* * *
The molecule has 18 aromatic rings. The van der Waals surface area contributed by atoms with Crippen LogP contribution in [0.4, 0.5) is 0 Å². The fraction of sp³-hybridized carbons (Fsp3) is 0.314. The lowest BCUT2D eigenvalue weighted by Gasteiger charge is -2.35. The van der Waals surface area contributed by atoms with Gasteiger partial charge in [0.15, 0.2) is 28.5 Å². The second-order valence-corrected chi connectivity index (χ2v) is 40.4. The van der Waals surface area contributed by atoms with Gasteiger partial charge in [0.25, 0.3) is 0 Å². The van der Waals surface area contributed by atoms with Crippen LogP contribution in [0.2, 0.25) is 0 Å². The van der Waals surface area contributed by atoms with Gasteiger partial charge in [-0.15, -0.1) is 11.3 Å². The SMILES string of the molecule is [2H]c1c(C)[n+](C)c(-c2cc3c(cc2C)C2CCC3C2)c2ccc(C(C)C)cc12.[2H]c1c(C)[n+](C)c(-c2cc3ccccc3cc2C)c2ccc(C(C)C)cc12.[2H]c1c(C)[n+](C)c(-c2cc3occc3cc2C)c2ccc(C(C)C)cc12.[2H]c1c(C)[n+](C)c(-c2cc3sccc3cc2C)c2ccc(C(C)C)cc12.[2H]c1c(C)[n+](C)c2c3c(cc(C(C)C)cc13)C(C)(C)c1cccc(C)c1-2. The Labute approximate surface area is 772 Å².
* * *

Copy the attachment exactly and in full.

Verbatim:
The molecule has 18 aromatic rings. The van der Waals surface area contributed by atoms with Crippen LogP contribution in [0.4, 0.5) is 0 Å². The fraction of sp³-hybridized carbons (Fsp3) is 0.314. The lowest BCUT2D eigenvalue weighted by Gasteiger charge is -2.35. The van der Waals surface area contributed by atoms with Gasteiger partial charge in [0.15, 0.2) is 28.5 Å². The second-order valence-corrected chi connectivity index (χ2v) is 40.4. The van der Waals surface area contributed by atoms with Gasteiger partial charge in [0.25, 0.3) is 0 Å². The van der Waals surface area contributed by atoms with Crippen LogP contribution in [0.2, 0.25) is 0 Å². The van der Waals surface area contributed by atoms with Gasteiger partial charge in [-0.15, -0.1) is 11.3 Å². The SMILES string of the molecule is [2H]c1c(C)[n+](C)c(-c2cc3c(cc2C)C2CCC3C2)c2ccc(C(C)C)cc12.[2H]c1c(C)[n+](C)c(-c2cc3ccccc3cc2C)c2ccc(C(C)C)cc12.[2H]c1c(C)[n+](C)c(-c2cc3occc3cc2C)c2ccc(C(C)C)cc12.[2H]c1c(C)[n+](C)c(-c2cc3sccc3cc2C)c2ccc(C(C)C)cc12.[2H]c1c(C)[n+](C)c2c3c(cc(C(C)C)cc13)C(C)(C)c1cccc(C)c1-2. The Labute approximate surface area is 772 Å².